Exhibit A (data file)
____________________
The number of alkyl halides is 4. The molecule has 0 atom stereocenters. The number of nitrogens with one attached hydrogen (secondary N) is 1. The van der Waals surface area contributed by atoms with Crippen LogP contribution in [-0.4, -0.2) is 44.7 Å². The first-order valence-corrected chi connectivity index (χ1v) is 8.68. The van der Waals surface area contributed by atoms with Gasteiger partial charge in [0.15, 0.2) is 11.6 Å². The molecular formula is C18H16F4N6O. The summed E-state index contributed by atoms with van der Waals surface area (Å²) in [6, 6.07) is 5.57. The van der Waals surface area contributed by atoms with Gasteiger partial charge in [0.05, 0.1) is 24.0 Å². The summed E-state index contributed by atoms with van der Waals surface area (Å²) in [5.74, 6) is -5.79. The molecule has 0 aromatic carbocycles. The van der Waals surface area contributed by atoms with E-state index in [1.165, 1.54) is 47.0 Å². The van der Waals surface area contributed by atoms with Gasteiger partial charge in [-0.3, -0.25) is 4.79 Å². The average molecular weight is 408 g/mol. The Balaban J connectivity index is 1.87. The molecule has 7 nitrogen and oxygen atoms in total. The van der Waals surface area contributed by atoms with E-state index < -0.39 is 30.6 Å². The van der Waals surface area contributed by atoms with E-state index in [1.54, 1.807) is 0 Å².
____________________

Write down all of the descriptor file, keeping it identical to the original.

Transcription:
The number of alkyl halides is 4. The molecule has 0 atom stereocenters. The number of nitrogens with one attached hydrogen (secondary N) is 1. The van der Waals surface area contributed by atoms with Crippen LogP contribution in [-0.4, -0.2) is 44.7 Å². The first-order valence-corrected chi connectivity index (χ1v) is 8.68. The van der Waals surface area contributed by atoms with Gasteiger partial charge in [0.15, 0.2) is 11.6 Å². The molecular formula is C18H16F4N6O. The summed E-state index contributed by atoms with van der Waals surface area (Å²) in [6, 6.07) is 5.57. The van der Waals surface area contributed by atoms with Gasteiger partial charge in [0.05, 0.1) is 24.0 Å². The summed E-state index contributed by atoms with van der Waals surface area (Å²) in [5.74, 6) is -5.79. The molecule has 0 aromatic carbocycles. The van der Waals surface area contributed by atoms with E-state index in [1.165, 1.54) is 47.0 Å². The van der Waals surface area contributed by atoms with Gasteiger partial charge in [-0.3, -0.25) is 4.79 Å². The average molecular weight is 408 g/mol. The Balaban J connectivity index is 1.87. The molecule has 7 nitrogen and oxygen atoms in total. The van der Waals surface area contributed by atoms with E-state index < -0.39 is 30.6 Å². The van der Waals surface area contributed by atoms with E-state index in [1.54, 1.807) is 0 Å².